This post is all the better having actually heard the aforementioned “kissing” story.

    • ALSO: this is just my opinion, but I’ve never been a fan of Hollywood spec scripts. Not so much the scripts themselves, but the idea of them. The point of a spec script is that it’s meant to NEVER be produced. It’s meant to show off your skills on the page, but not actually be put on-screen? That strikes me as illogical.

      But then Robert McKee has made a long career out of giving seminars based only on his unproduced script work, so what do I know?

  3. Absolutely, the importance of preparation and being ready to step up to the plate even if you know you’re “second choice” can’t be underestimated. When I was in 8th grade, I auditioned to sing a solo verse in one of the songs my choir was doing. There were two other girls, Hayley and Kristin, in the alto section who had absolutely amazing voices and, like… I could hit the notes, I was a fine singer, but I couldn’t make it SOAR the way they could. It was pretty clear that I was the 3rd choice, and the solo went to Hayley.

    Well, a few months later we were at a performance and Hayley couldn’t be there that day. Someone else would have to sing the solo! “Kristin, can you do it?” my choir director asked. But Kristin demurred! She wasn’t sure she could remember the lyrics!

    So that’s how the solo ended up going to me, the 3rd choice — at least for that one performance.

    Also, contra Charles, I have to put in a good word for writing spec scripts… writing my “unproduceable” screenplay for APHRODITE, in the 2012 Olympians Festival, is one of the more fun writing jobs I’ve ever done. It can be somewhat liberating not to be bound by the demands of “produceability” as you write — even if there’s a small secret part of me that wishes that someone with a spare $20 million and a love of 1940s cinema would come across the screenplay and want to produce it. 🙂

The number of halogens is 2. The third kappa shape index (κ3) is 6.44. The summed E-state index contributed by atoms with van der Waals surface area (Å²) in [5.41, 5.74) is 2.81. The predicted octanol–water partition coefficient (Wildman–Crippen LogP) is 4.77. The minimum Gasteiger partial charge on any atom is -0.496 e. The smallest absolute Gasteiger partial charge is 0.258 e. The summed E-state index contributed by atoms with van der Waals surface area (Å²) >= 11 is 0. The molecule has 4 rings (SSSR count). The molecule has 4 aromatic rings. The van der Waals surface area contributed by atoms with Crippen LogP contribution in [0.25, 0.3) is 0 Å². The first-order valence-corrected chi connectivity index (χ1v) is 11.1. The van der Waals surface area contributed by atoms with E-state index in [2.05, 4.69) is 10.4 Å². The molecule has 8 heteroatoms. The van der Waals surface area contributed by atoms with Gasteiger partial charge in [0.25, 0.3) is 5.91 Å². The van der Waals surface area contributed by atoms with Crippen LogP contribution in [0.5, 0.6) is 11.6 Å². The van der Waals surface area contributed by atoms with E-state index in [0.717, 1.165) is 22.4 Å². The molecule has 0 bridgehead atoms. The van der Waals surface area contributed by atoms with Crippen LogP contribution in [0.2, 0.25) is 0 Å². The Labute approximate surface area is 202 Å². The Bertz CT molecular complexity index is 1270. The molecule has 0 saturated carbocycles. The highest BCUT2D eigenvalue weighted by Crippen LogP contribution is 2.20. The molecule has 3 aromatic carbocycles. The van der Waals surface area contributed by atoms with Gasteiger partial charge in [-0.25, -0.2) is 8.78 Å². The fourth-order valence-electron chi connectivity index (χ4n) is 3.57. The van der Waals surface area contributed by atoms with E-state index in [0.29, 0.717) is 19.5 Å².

• But that’s the thing for me, Marissa: I don’t see “produceability” as synonymous with thinking/wishing to have it produced.

      I see the former as something with which a writer shouldn’t concern him/herself (at first); that’s really the director’s job to make the writer’s wild ideas translate into a plausible production. That idea mainly comes from my having done Blasted – once you’ve done a Sarah Kane script, the words “unproduceable script” are no longer in your vocabulary.

      I see the latter as the difference between someone writes as a hobby and someone who writes because they have something to say. Spec writing is hobby writing, except you get paid for it; no one is ever expected to see the work come to life. Not like “The Black List“, which is full of scripts their writers DESPERATELY want to have produced. Those folks care about their scripts – spec scriptwriting is specifically asking you not to care about your writing, just your marketability.

      As someone who studied to be a film-maker, I would actually love to shoot The Love Goddess and I know exactly how I would (it wouldn’t even require $20million). Hell, both after and during the intermission for See Also All, I spent the downtime talking with some locally theatre folks about how I’d stage it, had I the money. Again, I don’t believe in an “unproduceable” story. More importantly: I can’t imagine you, Stuart, or most any of the writers we know (Allison included) caring so little about a script to not care if it were ever read/produced.

      To me, Marissa, you will always be the writer who, within 30min. of meeting her, said “Scripts are never finished, only abandoned”.